- Reaffirms that the US Government has a vital interest in working together to prevent Iran from acquiring a nuclear weapons capability;
- warns that time is limited to prevent Iran from acquiring a nuclear weapons capability;
- urges continued and increasing economic and diplomatic pressure on Iran until a full and sustained suspension of all uranium enrichment-related activities;
- expresses that the window for diplomacy is closing;
- expresses support for the universal rights and democratic aspirations of the people of Iran;
- strongly supports US policy to prevent Iran from acquiring a nuclear weapons capability;
- rejects any US policy that would rely on containment as an option in response to the Iranian nuclear threat.
Iran must accept long-term intrusive nuke inspection.
Bennet signed demanding that Iran accept intrusive nuclear inspection
Excerpts from Letter from 85 Senators to President Obama We all hope that nuclear negotiations succeed in preventing Iran from ever developing a nuclear weapons capability. For diplomacy to succeed, however, we must couple our willingness to negotiate with a united and unmistakable message to the Iranian regime. We urge you to insist on the realization of these core principles with Iran:
Iran must clearly understand the consequences of failing to reach an acceptable final agreement. We must signal unequivocally to Iran that rejecting negotiations and continuing its nuclear weapon program will lead to much more dramatic sanctions, including further limitations on Iran's oil exports.
- Iran has no inherent right to enrichment under the Nuclear Non-Proliferation Treaty.
- Any agreement must dismantle Iran's nuclear weapons program and prevent it from ever having a path to a nuclear bomb.
- Iran has no reason to have an enrichment facility like Fordow, and that the regime must give up its heavy water reactor at Arak.
- Iran must submit to a long-term and intrusive inspection and verification regime.
- Iran must not be allowed during these negotiations to circumvent sanctions.
Opposing argument: (Cato Institute, "Enforcing Iran Nuke Deal," Jan. 25, 2017): More than anything else, the Iran nuclear deal must be kept because the alternative is a return to ever-heightening tensions and clamoring by hawks in both countries. From 2003 to 2014, years of unrelenting U.S. sanctions and confrontation, Iran went from 164 centrifuges to 19,000. The hostile approach generates a more expansive, less transparent Iranian nuclear program and increases the chances for another disastrous U.S. war in the Middle East. Let's hope the Trump administration chooses not to go that route.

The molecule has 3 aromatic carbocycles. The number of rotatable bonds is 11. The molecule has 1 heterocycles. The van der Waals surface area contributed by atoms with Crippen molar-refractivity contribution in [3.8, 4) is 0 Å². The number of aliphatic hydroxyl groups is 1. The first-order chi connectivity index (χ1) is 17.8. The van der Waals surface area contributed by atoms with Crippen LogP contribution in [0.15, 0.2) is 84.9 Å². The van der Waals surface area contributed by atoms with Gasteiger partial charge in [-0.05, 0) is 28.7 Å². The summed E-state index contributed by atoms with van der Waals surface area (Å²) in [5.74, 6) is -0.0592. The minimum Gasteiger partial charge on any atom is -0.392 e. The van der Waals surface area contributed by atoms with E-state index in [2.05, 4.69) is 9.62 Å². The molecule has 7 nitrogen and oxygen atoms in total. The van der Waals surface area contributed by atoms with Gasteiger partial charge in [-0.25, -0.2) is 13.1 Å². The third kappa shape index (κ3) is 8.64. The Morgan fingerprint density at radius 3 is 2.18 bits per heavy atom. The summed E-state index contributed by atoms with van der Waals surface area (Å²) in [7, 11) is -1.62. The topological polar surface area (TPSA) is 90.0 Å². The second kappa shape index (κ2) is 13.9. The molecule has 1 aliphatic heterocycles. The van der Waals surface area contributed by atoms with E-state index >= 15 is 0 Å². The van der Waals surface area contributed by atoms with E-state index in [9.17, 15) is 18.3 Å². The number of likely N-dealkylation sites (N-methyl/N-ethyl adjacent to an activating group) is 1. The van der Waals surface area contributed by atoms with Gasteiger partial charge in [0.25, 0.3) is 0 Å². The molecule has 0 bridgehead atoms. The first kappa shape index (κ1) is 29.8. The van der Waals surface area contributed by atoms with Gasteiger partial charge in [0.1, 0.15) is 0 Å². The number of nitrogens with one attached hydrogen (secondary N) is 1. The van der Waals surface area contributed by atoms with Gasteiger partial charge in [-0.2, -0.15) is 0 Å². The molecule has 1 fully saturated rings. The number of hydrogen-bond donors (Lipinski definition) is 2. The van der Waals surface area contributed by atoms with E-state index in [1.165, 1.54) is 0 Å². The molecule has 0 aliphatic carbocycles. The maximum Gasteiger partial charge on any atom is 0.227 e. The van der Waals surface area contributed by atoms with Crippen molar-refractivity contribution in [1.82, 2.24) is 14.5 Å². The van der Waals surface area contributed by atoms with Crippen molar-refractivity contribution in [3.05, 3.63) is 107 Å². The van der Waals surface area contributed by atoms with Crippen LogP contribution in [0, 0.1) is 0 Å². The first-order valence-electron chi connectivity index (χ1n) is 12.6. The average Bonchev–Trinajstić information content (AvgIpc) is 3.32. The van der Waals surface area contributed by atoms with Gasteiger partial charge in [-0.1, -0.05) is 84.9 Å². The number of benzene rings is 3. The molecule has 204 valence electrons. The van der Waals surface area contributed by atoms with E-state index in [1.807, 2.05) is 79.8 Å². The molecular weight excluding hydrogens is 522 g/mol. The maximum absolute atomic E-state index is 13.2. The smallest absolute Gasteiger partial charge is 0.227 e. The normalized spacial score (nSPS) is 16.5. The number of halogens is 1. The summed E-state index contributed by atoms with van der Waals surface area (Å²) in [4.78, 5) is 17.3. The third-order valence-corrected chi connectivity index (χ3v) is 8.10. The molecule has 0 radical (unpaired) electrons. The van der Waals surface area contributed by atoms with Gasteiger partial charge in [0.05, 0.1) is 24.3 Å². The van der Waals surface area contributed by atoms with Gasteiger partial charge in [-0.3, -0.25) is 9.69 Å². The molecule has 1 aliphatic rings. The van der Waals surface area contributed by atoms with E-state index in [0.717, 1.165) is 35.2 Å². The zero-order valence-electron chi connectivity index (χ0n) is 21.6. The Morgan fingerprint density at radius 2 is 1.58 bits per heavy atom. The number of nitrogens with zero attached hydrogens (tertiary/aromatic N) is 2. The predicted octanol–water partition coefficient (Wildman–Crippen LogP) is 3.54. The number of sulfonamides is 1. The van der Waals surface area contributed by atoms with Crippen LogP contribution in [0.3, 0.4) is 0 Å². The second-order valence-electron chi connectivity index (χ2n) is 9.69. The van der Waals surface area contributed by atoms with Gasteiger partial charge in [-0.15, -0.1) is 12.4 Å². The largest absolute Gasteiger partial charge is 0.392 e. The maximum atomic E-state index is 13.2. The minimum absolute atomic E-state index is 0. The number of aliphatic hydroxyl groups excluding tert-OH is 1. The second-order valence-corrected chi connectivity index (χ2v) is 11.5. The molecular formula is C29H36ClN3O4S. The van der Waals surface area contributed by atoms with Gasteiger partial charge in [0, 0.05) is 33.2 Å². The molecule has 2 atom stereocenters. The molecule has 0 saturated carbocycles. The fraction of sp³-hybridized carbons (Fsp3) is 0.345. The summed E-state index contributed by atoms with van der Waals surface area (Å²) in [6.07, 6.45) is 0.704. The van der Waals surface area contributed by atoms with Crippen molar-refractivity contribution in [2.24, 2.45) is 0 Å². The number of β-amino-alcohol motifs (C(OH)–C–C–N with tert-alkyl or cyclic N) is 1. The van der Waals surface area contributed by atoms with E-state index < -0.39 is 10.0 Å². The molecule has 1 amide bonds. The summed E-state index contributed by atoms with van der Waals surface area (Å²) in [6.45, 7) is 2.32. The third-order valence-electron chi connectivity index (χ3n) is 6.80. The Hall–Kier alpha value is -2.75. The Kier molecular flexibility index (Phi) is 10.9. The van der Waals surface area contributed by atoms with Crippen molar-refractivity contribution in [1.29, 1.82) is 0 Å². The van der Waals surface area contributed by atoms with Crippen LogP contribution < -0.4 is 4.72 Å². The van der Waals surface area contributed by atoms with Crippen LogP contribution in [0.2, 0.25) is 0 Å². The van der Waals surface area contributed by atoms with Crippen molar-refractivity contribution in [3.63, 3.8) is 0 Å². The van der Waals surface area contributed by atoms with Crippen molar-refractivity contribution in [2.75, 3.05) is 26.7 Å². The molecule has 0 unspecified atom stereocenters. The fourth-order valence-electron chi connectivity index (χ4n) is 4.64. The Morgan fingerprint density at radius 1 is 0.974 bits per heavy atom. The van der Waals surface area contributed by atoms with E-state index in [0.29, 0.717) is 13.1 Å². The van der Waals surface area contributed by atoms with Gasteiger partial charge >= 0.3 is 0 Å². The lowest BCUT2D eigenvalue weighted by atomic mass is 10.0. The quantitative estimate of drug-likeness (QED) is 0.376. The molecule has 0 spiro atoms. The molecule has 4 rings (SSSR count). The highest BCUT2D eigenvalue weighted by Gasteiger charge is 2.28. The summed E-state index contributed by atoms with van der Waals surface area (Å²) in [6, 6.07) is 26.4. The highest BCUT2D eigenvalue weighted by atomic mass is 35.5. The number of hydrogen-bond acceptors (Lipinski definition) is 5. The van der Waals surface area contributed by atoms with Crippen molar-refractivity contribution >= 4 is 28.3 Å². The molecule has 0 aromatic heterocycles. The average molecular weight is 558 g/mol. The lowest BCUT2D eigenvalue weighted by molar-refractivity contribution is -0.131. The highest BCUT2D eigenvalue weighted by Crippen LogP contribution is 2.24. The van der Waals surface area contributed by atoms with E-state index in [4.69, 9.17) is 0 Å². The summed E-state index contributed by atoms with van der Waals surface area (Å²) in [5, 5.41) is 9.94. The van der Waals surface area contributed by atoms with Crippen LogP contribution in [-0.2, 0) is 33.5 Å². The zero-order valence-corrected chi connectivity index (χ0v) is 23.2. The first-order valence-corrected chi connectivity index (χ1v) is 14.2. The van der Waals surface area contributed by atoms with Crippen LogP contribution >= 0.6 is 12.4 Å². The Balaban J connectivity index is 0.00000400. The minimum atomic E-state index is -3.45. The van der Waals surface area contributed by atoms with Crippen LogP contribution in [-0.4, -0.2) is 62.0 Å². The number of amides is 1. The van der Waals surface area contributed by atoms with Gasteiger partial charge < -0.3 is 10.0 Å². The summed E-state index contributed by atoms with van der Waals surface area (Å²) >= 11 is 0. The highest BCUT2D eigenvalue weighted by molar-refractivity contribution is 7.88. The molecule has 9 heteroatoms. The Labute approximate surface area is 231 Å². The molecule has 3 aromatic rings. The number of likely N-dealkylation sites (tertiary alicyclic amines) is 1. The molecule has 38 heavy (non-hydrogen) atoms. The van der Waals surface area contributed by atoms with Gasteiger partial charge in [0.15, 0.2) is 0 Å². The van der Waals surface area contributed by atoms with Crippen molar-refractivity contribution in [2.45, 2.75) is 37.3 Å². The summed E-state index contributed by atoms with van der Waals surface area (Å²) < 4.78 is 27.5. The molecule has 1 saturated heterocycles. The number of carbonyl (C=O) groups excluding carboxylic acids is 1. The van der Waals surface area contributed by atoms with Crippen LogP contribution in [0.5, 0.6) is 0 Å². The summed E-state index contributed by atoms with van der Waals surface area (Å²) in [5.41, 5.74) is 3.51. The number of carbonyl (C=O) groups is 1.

Source: Iran Nukes Letter 14LTR-NUKE on Mar 18, 2014
Sanctions on Iran to end nuclear program.
Bennet signed Iran Refined Petroleum Sanctions Act
Expresses the sense of Congress that:
- diplomatic efforts to address Iran's illicit nuclear efforts, unconventional and ballistic missile development programs, and support for international terrorism are more likely to be effective if the President is empowered with explicit authority to impose additional sanctions on the government of Iran;
- US concerns regarding Iran are strictly the result of that government's actions; and
- the people of the United States have feelings of friendship for the people of Iran and regret that developments in recent decades have created impediments to that friendship.
States that it should be US policy to:
- support international diplomatic efforts to end Iran's uranium enrichment program and its nuclear weapons program;
- encourage foreign governments to direct state-owned and private entities to cease all investment in, and support of, Iran's energy sector and all exports of refined petroleum products to Iran;
- impose sanctions
on the Central Bank of Iran and any other Iranian financial institution engaged in proliferation activities or support of terrorist groups; and
- work with allies to protect the international financial system from deceptive and illicit practices by Iranian financial institutions involved in proliferation activities or support of terrorist groups.
Source: S.908&HR.2194 2009-S908 on Apr 30, 2009
- Amends the Iran Sanctions Act of 1996 to direct the President to impose sanctions if a person has made an investment of $20 million or more (or any combination of investments of at least $5 million which in the aggregate equals or exceeds $20 million in any 12-month period) that directly and significantly contributed to Iran's ability to develop its petroleum resources. (Under current law the sanction thresholds are $40 million, $10 million, and $40 million, respectively.)
- Establishes additional sanctions prohibiting specified foreign exchange, banking, and property transactions.
- Includes refined petroleum resources.
Page last updated: Jun 02, 2019